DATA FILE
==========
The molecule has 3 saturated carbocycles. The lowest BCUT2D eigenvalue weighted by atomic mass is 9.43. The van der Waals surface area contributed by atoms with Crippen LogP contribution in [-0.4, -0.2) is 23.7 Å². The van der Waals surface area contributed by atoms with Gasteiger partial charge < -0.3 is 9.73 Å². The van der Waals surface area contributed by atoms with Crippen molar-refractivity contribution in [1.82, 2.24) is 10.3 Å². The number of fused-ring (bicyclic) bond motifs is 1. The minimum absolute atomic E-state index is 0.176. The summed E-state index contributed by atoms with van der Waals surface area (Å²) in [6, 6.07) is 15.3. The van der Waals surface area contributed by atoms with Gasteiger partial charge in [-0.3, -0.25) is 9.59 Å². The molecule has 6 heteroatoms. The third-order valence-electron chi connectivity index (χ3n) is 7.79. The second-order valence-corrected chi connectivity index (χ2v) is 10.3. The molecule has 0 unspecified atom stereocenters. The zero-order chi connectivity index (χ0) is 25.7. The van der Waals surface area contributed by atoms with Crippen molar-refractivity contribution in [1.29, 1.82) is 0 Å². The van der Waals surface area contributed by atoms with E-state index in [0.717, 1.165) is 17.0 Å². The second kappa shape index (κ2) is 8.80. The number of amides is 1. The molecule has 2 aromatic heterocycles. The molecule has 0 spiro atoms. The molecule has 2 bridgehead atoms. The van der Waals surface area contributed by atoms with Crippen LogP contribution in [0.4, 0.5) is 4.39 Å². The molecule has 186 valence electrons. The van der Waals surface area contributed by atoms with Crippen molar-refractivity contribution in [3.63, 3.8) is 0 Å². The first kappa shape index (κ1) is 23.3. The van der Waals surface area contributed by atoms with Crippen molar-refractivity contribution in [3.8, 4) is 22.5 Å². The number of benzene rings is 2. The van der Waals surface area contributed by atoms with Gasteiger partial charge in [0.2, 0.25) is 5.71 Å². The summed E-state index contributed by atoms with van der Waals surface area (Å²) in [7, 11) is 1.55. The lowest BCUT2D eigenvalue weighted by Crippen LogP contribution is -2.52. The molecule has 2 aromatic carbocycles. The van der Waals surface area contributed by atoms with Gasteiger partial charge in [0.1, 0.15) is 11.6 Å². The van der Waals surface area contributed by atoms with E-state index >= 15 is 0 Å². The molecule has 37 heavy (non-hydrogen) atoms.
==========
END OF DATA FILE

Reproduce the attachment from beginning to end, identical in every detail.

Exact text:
The molecule has 3 saturated carbocycles. The lowest BCUT2D eigenvalue weighted by atomic mass is 9.43. The van der Waals surface area contributed by atoms with Crippen LogP contribution in [-0.4, -0.2) is 23.7 Å². The van der Waals surface area contributed by atoms with Gasteiger partial charge < -0.3 is 9.73 Å². The van der Waals surface area contributed by atoms with Crippen molar-refractivity contribution in [1.82, 2.24) is 10.3 Å². The number of fused-ring (bicyclic) bond motifs is 1. The minimum absolute atomic E-state index is 0.176. The summed E-state index contributed by atoms with van der Waals surface area (Å²) in [6, 6.07) is 15.3. The van der Waals surface area contributed by atoms with Gasteiger partial charge in [-0.3, -0.25) is 9.59 Å². The molecule has 6 heteroatoms. The third-order valence-electron chi connectivity index (χ3n) is 7.79. The second-order valence-corrected chi connectivity index (χ2v) is 10.3. The molecule has 0 unspecified atom stereocenters. The zero-order chi connectivity index (χ0) is 25.7. The van der Waals surface area contributed by atoms with Crippen molar-refractivity contribution in [1.29, 1.82) is 0 Å². The van der Waals surface area contributed by atoms with E-state index in [0.717, 1.165) is 17.0 Å². The second kappa shape index (κ2) is 8.80. The number of amides is 1. The molecule has 2 aromatic heterocycles. The molecule has 0 spiro atoms. The molecule has 2 bridgehead atoms. The van der Waals surface area contributed by atoms with Crippen LogP contribution in [0.4, 0.5) is 4.39 Å². The molecule has 186 valence electrons. The van der Waals surface area contributed by atoms with Crippen molar-refractivity contribution in [3.63, 3.8) is 0 Å². The first kappa shape index (κ1) is 23.3. The van der Waals surface area contributed by atoms with Crippen molar-refractivity contribution in [3.8, 4) is 22.5 Å². The number of benzene rings is 2. The van der Waals surface area contributed by atoms with Gasteiger partial charge in [0.2, 0.25) is 5.71 Å². The summed E-state index contributed by atoms with van der Waals surface area (Å²) in [7, 11) is 1.55. The lowest BCUT2D eigenvalue weighted by Crippen LogP contribution is -2.52. The molecule has 2 aromatic carbocycles. The van der Waals surface area contributed by atoms with Gasteiger partial charge in [0.1, 0.15) is 11.6 Å². The van der Waals surface area contributed by atoms with E-state index >= 15 is 0 Å². The molecule has 37 heavy (non-hydrogen) atoms.